Interracial groups of community-based IPVC members designed and implemented a variety of pro-active projects, among them:
In Jamaica, Queens, a neighborhood serving as a transportation hub for 8,000 high school students each day, IPVC spear-headed a campaign along with neighborhood institutions to reduce racially motivated attacks by largely Caribbean-American customers on Asian-American small businesses.
In Staten Island, New York's most conservative borough, IPVC members sponsored the first-ever public forum on intergroup relations following the brutal bias beating of a gay man.
In selected high schools, IPVC members developed a program to take groups of 20 students from different ethnic backgrounds on a series of field trips to each other's cultural institutions, with the aim of promoting intergroup appreciation and understanding.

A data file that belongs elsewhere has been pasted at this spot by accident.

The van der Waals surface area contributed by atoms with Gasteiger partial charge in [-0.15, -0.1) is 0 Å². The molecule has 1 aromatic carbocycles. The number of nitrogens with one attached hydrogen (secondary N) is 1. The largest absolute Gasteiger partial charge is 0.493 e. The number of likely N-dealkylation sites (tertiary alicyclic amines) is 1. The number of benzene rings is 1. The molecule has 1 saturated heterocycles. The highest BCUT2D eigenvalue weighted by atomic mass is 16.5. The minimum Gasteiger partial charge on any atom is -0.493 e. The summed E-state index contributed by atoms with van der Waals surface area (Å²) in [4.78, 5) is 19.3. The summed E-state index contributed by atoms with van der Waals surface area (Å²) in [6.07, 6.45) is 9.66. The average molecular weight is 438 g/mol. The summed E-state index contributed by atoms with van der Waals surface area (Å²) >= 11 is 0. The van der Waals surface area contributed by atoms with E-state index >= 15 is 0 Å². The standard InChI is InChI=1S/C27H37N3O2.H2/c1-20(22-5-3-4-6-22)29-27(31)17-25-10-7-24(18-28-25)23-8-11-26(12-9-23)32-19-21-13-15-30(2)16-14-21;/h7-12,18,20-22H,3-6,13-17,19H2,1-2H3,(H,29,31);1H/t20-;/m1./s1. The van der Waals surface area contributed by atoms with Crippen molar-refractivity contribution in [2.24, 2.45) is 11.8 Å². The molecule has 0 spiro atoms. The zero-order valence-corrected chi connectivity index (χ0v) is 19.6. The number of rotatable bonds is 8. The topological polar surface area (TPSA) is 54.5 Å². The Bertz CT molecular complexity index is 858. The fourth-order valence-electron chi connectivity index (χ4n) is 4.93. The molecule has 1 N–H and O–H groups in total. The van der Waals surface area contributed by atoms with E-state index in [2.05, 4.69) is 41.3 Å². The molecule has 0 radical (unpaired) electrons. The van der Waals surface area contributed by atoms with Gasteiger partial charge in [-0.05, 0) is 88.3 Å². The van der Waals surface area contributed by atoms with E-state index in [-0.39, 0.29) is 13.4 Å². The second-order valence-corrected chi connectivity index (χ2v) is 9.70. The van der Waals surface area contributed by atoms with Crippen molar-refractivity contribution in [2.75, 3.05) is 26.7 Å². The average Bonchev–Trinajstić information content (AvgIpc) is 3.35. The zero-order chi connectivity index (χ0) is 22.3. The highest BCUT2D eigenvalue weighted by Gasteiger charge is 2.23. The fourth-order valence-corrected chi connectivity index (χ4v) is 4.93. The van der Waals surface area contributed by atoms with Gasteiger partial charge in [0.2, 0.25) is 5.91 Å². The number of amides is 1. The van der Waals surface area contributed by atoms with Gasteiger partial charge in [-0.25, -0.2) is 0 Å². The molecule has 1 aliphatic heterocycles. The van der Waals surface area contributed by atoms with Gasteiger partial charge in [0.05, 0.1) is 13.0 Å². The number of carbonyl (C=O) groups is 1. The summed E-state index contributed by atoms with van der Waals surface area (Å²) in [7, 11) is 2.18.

In high schools where highly publicized racial incidents had taken place, IPVC members and adults from the surrounding neighborhoods actively engaged students on issues of intergroup relations.
A theater group, called Theater for a Greater Peace, formed by 45 IPVC members, wrote and produced a play about neighborhood racial tension, "My Enemy, My Brother," which was performed to excellent reviews in community centers and even had an off-Broadway run.